Somewhere around an original file image size of 300x250 load/resize/display time delay becomes much more acceptable on my older PC both on initial loading and during dialog resizing.

                              Comment


                              • #35
                                Stuart,
                                Sorry - in that earlier response I didn't give mention of your suggestion of using smaller images (in a database) approach as well. In a database a in file, the use of smaller images is much faster.

                                Comment


                                • #36
                                  Thanks everyone for the help/comments! For now I'll just go with a set of 2 images - one small for easy loading of thumbnails and one large for better quality image when viewing just one image. I'll insert some monitoring code to make sure that the original image is always available in both sizes.

                                  I still want to play with threads, DIBs and SQLite as possible speed improvement options but other things (like gbThreads) need to get some priority. I'll come back to this thread later - maybe in 2020!

                                  Comment


                                  • #37
                                    I would break up the tasks into different sections and then benchmark each one. For example, try just loading all the images as fast as possible and don't do any drawing or display. Just benchmark the time it takes to load all the images. You need know how much time Windows needs just to find the image files and load them into memory. That will tell you how much time is spent on just finding and loading files. There won't be much you can do to change that. Then benchmark just the time to display those images.

                                    Benchmark portions of ones code is important to find where the bottleneck really is. At times, the bottleneck is not where you expect.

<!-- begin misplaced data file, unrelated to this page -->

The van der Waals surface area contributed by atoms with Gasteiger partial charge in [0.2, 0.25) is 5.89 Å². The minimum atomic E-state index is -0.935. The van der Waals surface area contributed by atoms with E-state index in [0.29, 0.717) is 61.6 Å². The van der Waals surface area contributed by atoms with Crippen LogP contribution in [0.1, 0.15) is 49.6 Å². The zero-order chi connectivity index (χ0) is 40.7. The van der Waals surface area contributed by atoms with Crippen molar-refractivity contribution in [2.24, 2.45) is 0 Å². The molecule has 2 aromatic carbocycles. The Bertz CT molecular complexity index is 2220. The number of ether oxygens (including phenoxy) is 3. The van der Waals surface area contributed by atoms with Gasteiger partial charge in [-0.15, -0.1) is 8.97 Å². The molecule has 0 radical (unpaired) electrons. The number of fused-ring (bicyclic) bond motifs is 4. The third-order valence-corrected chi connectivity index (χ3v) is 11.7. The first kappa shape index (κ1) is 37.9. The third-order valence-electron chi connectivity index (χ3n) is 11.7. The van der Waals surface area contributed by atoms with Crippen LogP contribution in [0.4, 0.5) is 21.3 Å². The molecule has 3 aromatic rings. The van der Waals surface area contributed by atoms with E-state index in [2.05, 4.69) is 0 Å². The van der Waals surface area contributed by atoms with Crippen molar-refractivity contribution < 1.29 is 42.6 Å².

Chris Boss
                                    Computer Workshop
                                    Developer of "EZGUI"
                                    http://cwsof.com
                                    http://twitter.com/EZGUIProGuy

                                    Comment


                                    • #38
                                      Howdy, Chris!

                                      Yep, I did that but did not report on the results. I didn't report it because I can't be certain that I was clearing the cache and so my times were suspect. Also, as I reported in another thread, the file loading times varied significantly - which I still don't understand. So not reporting suspect data seemed the safer thing.

                                      Even so --- in my tests the file load was about the same amount of time as the file conversion/display.

                                      added ...
                                      WIth 50 smaller images, limited to 300x300, load/display times were under a second. As I noted earlier, a faster single-image approach is preferred but I probably won't find anything that beats 1s - yet, I plan to keep looking!

                                      Comment


                                      • #39
                                        You could try a different approach. Use a single database with all images as 32 bit DIBs. You can define the database yourself until you find the optimum load time.

                                        Now the user when using the app, must add images one at a time (or via group) via an IMPORT option. User could select a file (or files) using a standard Open File dialog and then select them to be imported to the database. Now once in the database every time in the future the app is used, all images would be pulled from the database. The app could do a quick scan of the default folder you store images in to see if any new images have been added and then ask the user if they would like to import them.

                                        I doubt you will get the performance you desire by always loading the images from original files (bmp,jpg,png,etc.).

                                        Now the Canvas you want to display them on, should be a custom window class which pre-allocates a single huge DIB buffer. Then read the data as pixels (bytes) directly from the database into the DIB using pointers. No GDI or GDI+ involved here, just pure pixel data.

                                        The beauty of actual pixel data, rather than a bitmap with handles is that you can store the data in a variety of data types. You could use PB variable length strings to store pixel data or arrays or any data type you feel provides easier access.
                                        Chris Boss
                                        Computer Workshop
                                        Developer of "EZGUI"
                                        http://cwsof.com
                                        http://twitter.com/EZGUIProGuy

                                        Comment